Specifically, Dumbrell et al relate to fabric softening compositions that include an aqueous dispersion of a cationic softening compound, and a silicone emulsion. The cationic compound is disclosed to be one or more or mixtures of a combination of quaternary mon-ammonium compounds such as tallowtrimethylammonium chloride, and ditetradecyldimethylammonium chloride; quaternary imidazolinium compounds; polyammonium compounds such as acid salts of diamine compounds, and polyamine salts; and polyalkyleneimine salts. The silicone emulsion is preferably a linear dialkyl or alkylaryl siloxane which may be partially or wholly fluorinated, or substituted with cationic nitrogen groups. The viscosity is disclosed to be, at twenty-five degrees Centigrade, at least one hundred and up to eight thousand centistokes. The weight ratio of siloxane content of the emulsion to the dispersion is five to one, to one to one-hundred. Representative compositions are said to be cationic emulsion polymerized dimethylsiloxanes, with the emulsifying agent being, for example, ditallowyldimethylammonium chloride; quaternized polysiloxanes such as dipyridinium polydimethylsiloxane; and aminofunctional linear polysiloxanes such as polydimethylsiloxanes containing dimethylaminopropyl groups.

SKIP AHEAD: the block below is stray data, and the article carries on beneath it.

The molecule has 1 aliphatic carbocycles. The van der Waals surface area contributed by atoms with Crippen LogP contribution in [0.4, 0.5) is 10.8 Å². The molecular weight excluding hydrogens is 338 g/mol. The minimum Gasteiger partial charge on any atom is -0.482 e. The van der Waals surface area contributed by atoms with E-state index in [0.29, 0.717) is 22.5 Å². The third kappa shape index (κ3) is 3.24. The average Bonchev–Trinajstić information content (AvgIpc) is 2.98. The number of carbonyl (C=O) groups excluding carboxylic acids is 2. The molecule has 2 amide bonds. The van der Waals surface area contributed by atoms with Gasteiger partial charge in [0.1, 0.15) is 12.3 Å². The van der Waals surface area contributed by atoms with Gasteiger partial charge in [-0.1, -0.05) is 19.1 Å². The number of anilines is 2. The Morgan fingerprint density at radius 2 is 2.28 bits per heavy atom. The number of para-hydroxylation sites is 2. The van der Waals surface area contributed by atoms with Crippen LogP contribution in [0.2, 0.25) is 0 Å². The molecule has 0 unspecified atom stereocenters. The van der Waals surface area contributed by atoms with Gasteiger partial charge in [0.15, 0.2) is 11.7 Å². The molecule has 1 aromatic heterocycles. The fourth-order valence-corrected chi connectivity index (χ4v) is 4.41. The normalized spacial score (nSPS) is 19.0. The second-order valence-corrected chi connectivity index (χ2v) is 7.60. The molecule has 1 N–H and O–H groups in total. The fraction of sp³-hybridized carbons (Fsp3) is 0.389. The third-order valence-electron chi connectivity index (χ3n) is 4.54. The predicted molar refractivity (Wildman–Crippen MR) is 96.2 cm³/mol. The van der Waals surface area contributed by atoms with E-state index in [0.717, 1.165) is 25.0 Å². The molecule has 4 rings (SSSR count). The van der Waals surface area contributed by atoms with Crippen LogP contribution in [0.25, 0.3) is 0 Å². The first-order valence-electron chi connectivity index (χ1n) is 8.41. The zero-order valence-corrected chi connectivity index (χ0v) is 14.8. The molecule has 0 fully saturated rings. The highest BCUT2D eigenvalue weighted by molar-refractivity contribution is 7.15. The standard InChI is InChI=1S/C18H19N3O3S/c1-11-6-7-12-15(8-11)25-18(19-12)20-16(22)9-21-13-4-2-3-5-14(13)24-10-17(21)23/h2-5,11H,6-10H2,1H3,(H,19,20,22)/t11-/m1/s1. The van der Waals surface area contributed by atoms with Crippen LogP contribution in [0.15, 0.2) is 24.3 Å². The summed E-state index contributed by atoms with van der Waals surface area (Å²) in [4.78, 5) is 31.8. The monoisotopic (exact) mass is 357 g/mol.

Silicone polymers can be classified as being linear, branched, or crosslinked. This classification is commonly accepted and is used in the silicone industry. Branched or crosslinked silicone polymers are prepared by the incorporation of an alkyl trisiloxy unit into the siloxane polymer chain. Crosslinking results when two alkyl trisiloxy units are connected by a segment of the polymer chain during the polymerization process. The number of polymer branches which react with another polymer (or a different alkyl trisiloxy unit on the same polymer) to form crosslinks is a function of the amount of alkyl trisiloxy units present, and the reaction conditions. It is generally accepted in the industry that the inclusion of alkyl trisoloxy units will lead to branching and crosslinking when polydiorganosiloxane is prepared via addition polymerization. Because of the random nature of this polymerization, however, alkyl trisiloxy groups will not be incorporated into all of the polymer chains; some linear polymers will normally be present in such systems. Incorporation of a methyl trisiloxy unit into a polydimethylsiloxane results in a branched and crosslinked siloxane and not a linear siloxane. The use of the branched and crosslinked fluids in a rinse cycle fabric softener is not taught in Dumbrell et al since the incorporation of a trisiloxy unit into the linear siloxane polymer chain creates a branched and crosslinked siloxane that has significantly different properties. For example, linear siloxanes are soluble in toluene whereas branched and crosslinked siloxanes are not. Thus, a toluene solubility test provides a simple method to distinguish between linear and nonlinear polydimethylsiloxanes. In addition to differences in solubility, linear and nonlinear polydimethylsiloxanes exhibit different physical properties. Linear polydimethylsiloxanes are liquids which exhibit viscous flow, even at high molecular weights. Branched or crosslinked polydimethylsiloxanes of comparable molecular weight are elastomers. The properties of the silicone polymer in an water-based emulsion is conveniently determined by "breaking" the emulsion by adding large amounts of salt or alcohol, or evaporating the water and examining the residue. Since the two classes of siloxane polymers have such significant differences in physical properties, it would not be obvious to substitute a branched and crosslinked siloxane for a linear siloxane in fabric softener applications.